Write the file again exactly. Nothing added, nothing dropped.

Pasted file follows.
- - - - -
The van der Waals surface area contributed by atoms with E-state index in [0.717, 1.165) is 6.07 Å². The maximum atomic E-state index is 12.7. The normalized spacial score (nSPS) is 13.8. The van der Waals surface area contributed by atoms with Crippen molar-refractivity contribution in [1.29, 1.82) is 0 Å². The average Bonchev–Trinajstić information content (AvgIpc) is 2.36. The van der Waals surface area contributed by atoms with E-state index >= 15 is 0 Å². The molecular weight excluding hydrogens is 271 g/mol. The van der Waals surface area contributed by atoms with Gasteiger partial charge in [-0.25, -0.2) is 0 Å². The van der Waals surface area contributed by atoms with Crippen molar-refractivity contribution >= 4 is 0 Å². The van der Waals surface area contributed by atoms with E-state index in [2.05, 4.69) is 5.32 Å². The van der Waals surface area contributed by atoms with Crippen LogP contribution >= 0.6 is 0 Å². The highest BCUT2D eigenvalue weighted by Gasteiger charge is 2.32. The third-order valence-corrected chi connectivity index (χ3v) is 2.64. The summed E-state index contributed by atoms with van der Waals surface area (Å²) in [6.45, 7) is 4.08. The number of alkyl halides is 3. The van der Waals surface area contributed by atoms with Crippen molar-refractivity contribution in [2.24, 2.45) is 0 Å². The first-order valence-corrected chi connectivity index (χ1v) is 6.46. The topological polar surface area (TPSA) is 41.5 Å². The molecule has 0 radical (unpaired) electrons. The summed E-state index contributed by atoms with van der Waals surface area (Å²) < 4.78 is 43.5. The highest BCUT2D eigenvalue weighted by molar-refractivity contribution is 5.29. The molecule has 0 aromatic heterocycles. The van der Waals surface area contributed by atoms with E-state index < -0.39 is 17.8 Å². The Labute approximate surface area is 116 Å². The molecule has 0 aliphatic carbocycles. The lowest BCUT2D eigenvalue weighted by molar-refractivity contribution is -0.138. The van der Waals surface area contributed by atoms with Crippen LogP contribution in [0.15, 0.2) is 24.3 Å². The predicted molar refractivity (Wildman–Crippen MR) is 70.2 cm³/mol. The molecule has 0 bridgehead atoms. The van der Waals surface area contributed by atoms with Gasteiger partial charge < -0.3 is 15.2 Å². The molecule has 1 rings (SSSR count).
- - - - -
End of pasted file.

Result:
The van der Waals surface area contributed by atoms with E-state index in [0.717, 1.165) is 6.07 Å². The maximum atomic E-state index is 12.7. The normalized spacial score (nSPS) is 13.8. The van der Waals surface area contributed by atoms with Crippen molar-refractivity contribution in [1.29, 1.82) is 0 Å². The average Bonchev–Trinajstić information content (AvgIpc) is 2.36. The van der Waals surface area contributed by atoms with E-state index >= 15 is 0 Å². The molecular weight excluding hydrogens is 271 g/mol. The van der Waals surface area contributed by atoms with Gasteiger partial charge in [-0.25, -0.2) is 0 Å². The van der Waals surface area contributed by atoms with Crippen molar-refractivity contribution >= 4 is 0 Å². The van der Waals surface area contributed by atoms with E-state index in [2.05, 4.69) is 5.32 Å². The van der Waals surface area contributed by atoms with Crippen LogP contribution >= 0.6 is 0 Å². The highest BCUT2D eigenvalue weighted by Gasteiger charge is 2.32. The third-order valence-corrected chi connectivity index (χ3v) is 2.64. The summed E-state index contributed by atoms with van der Waals surface area (Å²) in [6.45, 7) is 4.08. The number of alkyl halides is 3. The van der Waals surface area contributed by atoms with Crippen molar-refractivity contribution in [2.24, 2.45) is 0 Å². The first-order valence-corrected chi connectivity index (χ1v) is 6.46. The topological polar surface area (TPSA) is 41.5 Å². The molecule has 0 radical (unpaired) electrons. The summed E-state index contributed by atoms with van der Waals surface area (Å²) < 4.78 is 43.5. The highest BCUT2D eigenvalue weighted by molar-refractivity contribution is 5.29. The molecule has 0 aromatic heterocycles. The van der Waals surface area contributed by atoms with E-state index < -0.39 is 17.8 Å². The Labute approximate surface area is 116 Å². The molecule has 0 aliphatic carbocycles. The lowest BCUT2D eigenvalue weighted by molar-refractivity contribution is -0.138. The van der Waals surface area contributed by atoms with Crippen LogP contribution in [0.15, 0.2) is 24.3 Å². The predicted molar refractivity (Wildman–Crippen MR) is 70.2 cm³/mol. The molecule has 0 bridgehead atoms. The van der Waals surface area contributed by atoms with Gasteiger partial charge < -0.3 is 15.2 Å². The molecule has 1 rings (SSSR count).